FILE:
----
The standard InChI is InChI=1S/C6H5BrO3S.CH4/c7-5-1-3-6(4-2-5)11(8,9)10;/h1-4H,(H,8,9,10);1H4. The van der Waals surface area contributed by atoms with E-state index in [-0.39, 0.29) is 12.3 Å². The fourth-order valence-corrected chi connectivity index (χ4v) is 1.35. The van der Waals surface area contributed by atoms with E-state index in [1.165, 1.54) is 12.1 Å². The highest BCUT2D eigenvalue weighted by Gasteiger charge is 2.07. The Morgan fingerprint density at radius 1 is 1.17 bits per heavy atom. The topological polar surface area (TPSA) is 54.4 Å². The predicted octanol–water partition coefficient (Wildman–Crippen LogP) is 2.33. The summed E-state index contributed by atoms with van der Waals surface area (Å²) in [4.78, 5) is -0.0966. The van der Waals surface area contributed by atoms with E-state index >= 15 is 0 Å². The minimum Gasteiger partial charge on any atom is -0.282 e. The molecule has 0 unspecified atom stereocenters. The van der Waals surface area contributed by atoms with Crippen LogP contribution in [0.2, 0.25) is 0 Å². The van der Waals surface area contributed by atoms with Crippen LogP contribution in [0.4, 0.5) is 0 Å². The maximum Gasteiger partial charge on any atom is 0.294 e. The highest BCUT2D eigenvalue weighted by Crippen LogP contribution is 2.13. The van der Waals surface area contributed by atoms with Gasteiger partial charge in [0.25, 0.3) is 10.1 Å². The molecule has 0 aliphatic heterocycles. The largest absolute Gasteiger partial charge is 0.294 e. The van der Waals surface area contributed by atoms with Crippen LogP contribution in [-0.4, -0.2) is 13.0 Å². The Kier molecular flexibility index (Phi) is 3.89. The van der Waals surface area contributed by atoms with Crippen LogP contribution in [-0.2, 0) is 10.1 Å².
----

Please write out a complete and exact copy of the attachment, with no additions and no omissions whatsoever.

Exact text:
The standard InChI is InChI=1S/C6H5BrO3S.CH4/c7-5-1-3-6(4-2-5)11(8,9)10;/h1-4H,(H,8,9,10);1H4. The van der Waals surface area contributed by atoms with E-state index in [-0.39, 0.29) is 12.3 Å². The fourth-order valence-corrected chi connectivity index (χ4v) is 1.35. The van der Waals surface area contributed by atoms with E-state index in [1.165, 1.54) is 12.1 Å². The highest BCUT2D eigenvalue weighted by Gasteiger charge is 2.07. The Morgan fingerprint density at radius 1 is 1.17 bits per heavy atom. The topological polar surface area (TPSA) is 54.4 Å². The predicted octanol–water partition coefficient (Wildman–Crippen LogP) is 2.33. The summed E-state index contributed by atoms with van der Waals surface area (Å²) in [4.78, 5) is -0.0966. The van der Waals surface area contributed by atoms with E-state index >= 15 is 0 Å². The minimum Gasteiger partial charge on any atom is -0.282 e. The molecule has 0 unspecified atom stereocenters. The van der Waals surface area contributed by atoms with Crippen LogP contribution in [0.2, 0.25) is 0 Å². The van der Waals surface area contributed by atoms with Crippen LogP contribution in [0.4, 0.5) is 0 Å². The maximum Gasteiger partial charge on any atom is 0.294 e. The highest BCUT2D eigenvalue weighted by Crippen LogP contribution is 2.13. The van der Waals surface area contributed by atoms with Gasteiger partial charge in [0.25, 0.3) is 10.1 Å². The molecule has 0 aliphatic heterocycles. The largest absolute Gasteiger partial charge is 0.294 e. The van der Waals surface area contributed by atoms with Crippen LogP contribution in [-0.4, -0.2) is 13.0 Å². The Kier molecular flexibility index (Phi) is 3.89. The van der Waals surface area contributed by atoms with Crippen LogP contribution in [-0.2, 0) is 10.1 Å².